Catch22 is a social business, a not for profit business with a social mission. For over 200 years we have designed and delivered public services that build resilience and aspiration in people of all ages and within communities across the UK.
Our work in digital skills includes partnerships with Microsoft, Google.org, Salesforce and others to empower disadvantaged people to access digital careers. This forms part of our broader employability vision to tackle systemic inequality.
We also work with young people and families in trouble, delivering intervention and response services across child sexual and criminal exploitation, gang involvement, mental health support, family and social care services. Last year, our 1700 staff supported over 120,000 people to lead better lives.
Nominet is driven by a commitment to use technology to improve connectivity, security and inclusivity online. For 25 years, Nominet has run the UK internet infrastructure, developing an expertise in the Domain Name System (DNS) that now underpins sophisticated threat monitoring, detection, prevention, and analytics that is used by governments and enterprises to mitigate cyber threats. Our public benefit programme aims to improve the lives of one million people, providing support and opportunities to tackle some of the most important digital issues facing young people in the UK today.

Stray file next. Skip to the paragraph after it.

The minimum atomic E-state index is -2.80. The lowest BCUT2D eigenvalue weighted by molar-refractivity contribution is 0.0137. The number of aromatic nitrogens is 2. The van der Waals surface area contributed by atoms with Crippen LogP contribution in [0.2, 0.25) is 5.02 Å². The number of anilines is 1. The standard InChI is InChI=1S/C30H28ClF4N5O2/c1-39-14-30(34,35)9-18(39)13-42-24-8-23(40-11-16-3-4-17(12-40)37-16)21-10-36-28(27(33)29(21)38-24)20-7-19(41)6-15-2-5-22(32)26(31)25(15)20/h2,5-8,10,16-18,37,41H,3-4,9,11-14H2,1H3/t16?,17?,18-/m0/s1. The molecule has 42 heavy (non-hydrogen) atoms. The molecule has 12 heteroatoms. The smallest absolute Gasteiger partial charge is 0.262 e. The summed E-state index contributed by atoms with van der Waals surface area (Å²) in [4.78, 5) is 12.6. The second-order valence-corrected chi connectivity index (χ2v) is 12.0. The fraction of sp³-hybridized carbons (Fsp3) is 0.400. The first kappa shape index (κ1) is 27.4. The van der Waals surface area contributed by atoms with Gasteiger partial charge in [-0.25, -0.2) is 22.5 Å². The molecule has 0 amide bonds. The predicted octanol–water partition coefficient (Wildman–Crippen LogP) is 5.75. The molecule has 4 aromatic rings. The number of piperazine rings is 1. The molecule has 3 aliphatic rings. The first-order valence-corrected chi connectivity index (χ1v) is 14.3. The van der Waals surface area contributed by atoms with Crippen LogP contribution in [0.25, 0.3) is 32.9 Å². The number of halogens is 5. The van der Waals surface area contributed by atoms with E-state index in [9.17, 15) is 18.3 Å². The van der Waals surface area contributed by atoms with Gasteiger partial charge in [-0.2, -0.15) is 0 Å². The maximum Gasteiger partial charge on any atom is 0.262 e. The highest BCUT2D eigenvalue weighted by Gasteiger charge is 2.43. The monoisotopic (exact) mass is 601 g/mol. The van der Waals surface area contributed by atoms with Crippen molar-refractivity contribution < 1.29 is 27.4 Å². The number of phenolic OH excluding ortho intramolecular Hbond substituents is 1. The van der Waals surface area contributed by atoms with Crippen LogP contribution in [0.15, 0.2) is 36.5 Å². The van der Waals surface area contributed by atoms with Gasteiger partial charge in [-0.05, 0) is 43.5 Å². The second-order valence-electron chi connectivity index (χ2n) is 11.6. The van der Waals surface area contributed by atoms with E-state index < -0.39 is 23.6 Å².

For the past 20 years Livity have been focused on a central mission to make the future a better place for the next generation. Doing so through working with brands, governments and charities to create product, services, programmes and communications that serve young people better. Designing everything in collaboration with the young people that we are looking to serve.
Through Livity’s work, we have regularly been involved in digital skills programmes, both working with clients such as Barclays and Google to help improve digital literacy, to developing our own training programmes and partnering with Nominet on both Nominet Digital Neighbourhood and now the THIS IS HOW service that looks to tackle the digital skills gap in the UK by motivating young education leavers to consider digital careers – before supporting them to develop the skills required.